BASC’s role is to ensure that shooting and conservation flourish whatever the political or economic circumstances.
The vote to leave the EU will mean changes both for the political environment in which we operate and the regulatory systems that govern shooting and the countryside.
BASC, the UK’s largest shooting organisation, will be working to ensure that those who form the government continue to be well informed and supportive of shooting.
The process of leaving the EU will mean a significant job of work reviewing many of the systems of regulation that affect shooting, for example the hygiene regulations for game meat and those laws that derive from the Birds, Habitats and Firearms European Directives. BASC, as a key stakeholder, looks forward to working with the government to ensure that new systems of regulation are proportionate, accountable, consistent, transparent and targeted and of benefit to shooting and conservation.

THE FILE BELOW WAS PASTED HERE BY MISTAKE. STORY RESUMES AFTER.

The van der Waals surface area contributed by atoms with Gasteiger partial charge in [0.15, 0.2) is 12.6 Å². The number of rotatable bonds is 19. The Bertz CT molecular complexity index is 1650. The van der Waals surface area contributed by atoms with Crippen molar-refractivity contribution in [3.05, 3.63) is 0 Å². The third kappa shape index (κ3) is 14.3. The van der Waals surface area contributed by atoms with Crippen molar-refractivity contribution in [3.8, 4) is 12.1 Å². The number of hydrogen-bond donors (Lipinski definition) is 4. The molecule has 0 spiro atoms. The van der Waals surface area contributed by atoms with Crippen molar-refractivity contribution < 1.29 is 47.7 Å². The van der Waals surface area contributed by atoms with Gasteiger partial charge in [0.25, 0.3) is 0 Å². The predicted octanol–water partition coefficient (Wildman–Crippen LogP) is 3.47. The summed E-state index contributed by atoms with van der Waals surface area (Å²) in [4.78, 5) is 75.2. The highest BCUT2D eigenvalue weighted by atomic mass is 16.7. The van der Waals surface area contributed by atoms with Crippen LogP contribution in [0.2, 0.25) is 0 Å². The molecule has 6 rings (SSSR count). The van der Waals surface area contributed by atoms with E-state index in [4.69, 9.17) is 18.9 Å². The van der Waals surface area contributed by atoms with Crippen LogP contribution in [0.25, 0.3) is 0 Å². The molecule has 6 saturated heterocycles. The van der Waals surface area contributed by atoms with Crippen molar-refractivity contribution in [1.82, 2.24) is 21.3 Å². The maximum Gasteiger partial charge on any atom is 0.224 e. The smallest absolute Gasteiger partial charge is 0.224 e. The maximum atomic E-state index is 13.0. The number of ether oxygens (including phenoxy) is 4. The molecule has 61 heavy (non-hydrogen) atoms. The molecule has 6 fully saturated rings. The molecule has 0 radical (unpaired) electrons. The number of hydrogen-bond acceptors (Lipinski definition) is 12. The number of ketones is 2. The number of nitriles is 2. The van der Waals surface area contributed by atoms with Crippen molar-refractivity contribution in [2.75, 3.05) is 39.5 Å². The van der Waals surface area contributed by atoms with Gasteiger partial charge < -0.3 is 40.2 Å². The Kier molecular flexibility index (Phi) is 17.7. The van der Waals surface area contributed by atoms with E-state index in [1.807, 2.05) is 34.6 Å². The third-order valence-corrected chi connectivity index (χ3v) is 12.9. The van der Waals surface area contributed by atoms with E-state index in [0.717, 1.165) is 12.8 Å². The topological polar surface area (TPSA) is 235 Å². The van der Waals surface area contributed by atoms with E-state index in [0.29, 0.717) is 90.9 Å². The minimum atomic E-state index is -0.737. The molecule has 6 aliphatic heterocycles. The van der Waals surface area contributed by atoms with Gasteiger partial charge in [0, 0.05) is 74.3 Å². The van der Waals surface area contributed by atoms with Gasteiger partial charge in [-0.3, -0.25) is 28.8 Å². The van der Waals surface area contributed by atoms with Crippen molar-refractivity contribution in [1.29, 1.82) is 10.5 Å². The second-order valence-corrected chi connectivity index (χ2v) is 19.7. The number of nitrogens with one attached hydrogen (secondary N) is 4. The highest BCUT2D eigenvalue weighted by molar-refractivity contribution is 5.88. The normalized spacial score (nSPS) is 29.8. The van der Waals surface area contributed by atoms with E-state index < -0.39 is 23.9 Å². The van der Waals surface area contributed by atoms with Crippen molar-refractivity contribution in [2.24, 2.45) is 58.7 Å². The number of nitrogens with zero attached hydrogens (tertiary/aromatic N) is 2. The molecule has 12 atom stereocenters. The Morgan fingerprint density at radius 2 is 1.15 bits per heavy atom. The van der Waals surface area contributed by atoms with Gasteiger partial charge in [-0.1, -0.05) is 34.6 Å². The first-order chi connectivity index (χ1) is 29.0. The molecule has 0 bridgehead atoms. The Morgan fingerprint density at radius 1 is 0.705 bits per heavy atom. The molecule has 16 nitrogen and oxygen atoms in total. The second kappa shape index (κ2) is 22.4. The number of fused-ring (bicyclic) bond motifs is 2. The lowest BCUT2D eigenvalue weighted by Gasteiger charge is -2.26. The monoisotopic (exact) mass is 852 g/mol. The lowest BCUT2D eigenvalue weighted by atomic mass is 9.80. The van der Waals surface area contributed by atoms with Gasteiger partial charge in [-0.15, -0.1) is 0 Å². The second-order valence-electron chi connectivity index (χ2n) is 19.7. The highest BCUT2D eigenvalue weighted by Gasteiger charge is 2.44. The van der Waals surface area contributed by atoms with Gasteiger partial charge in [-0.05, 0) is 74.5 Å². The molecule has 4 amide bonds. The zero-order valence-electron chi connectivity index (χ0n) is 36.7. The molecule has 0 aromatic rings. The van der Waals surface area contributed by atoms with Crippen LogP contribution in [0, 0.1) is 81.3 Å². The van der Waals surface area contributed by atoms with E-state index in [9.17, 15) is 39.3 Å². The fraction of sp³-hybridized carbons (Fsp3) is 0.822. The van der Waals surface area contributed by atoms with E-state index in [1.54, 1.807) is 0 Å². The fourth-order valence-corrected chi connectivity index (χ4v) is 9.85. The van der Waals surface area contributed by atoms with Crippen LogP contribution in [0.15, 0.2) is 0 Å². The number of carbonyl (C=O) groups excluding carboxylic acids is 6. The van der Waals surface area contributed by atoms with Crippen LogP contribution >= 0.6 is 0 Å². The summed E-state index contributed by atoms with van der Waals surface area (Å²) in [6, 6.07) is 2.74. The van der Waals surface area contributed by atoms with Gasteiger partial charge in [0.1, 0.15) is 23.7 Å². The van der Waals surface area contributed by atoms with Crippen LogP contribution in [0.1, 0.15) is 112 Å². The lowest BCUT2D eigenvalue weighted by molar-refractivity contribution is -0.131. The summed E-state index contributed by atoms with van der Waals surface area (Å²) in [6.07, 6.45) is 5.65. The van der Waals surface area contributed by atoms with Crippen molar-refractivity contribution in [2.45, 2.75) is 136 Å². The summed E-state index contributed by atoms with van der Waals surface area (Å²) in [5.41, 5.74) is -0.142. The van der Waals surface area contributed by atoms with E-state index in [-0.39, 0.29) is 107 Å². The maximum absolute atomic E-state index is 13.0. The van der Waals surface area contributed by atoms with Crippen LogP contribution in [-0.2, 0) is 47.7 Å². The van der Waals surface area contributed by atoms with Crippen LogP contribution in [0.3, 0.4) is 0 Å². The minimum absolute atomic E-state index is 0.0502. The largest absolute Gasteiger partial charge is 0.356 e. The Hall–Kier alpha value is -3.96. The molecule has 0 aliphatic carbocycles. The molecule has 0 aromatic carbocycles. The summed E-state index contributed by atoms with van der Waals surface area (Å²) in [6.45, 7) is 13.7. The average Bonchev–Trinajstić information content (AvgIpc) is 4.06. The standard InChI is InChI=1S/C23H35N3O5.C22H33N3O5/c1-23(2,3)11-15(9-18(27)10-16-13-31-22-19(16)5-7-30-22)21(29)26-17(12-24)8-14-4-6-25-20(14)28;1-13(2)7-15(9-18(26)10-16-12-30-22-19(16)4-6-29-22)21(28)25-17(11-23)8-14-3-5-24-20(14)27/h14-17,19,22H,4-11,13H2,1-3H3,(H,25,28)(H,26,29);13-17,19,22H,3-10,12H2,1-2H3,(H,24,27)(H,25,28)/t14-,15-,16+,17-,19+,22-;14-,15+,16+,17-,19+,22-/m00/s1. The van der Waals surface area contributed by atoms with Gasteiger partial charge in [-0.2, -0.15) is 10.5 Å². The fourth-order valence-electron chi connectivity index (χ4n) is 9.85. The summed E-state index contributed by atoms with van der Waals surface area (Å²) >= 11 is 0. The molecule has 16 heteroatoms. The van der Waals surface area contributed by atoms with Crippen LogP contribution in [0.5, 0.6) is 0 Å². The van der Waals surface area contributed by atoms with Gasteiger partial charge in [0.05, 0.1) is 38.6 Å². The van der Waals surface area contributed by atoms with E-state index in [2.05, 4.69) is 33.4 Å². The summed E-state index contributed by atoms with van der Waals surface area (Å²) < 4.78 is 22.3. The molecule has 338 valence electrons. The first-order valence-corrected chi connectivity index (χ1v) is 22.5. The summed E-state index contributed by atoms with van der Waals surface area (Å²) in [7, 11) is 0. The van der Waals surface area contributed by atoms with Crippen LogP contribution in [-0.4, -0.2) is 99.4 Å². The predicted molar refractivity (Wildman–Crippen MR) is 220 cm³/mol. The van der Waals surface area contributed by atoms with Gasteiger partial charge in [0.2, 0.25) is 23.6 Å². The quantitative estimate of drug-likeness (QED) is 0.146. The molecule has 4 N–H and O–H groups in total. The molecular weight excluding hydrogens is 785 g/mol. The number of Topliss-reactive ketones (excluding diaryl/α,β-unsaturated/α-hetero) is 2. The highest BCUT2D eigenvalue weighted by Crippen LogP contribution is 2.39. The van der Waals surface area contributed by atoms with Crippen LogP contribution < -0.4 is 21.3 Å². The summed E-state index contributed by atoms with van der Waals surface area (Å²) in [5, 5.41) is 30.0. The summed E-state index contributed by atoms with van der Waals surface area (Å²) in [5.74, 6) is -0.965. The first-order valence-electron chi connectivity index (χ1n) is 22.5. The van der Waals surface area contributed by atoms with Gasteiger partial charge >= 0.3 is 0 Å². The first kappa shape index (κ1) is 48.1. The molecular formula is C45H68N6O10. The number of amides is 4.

BASC’s membership of FACE, the federation of European shooting and hunting associations, will continue and BASC will continue to have a voice in European policy discussions which may affect shooting and conservation in the UK.
Peter Glenser, Chairman of BASC, said: “BASC will ensure that the hard work to be done to ensure that the legal framework in which we operate is fit for purpose and benefits shooting and the countryside”.
Commenting on David Cameron’s announcement that he will be standing down as Prime Minister before October Mr. Glenser said:
“David Cameron has been a good friend of shooting and the countryside. As Prime Minister he has intervened on several occasions to ensure that his government acted to benefit shooting sports. We look forward to working with his successor to ensure that shooting continues to deliver massive economic, environmental and social benefits to the UK.”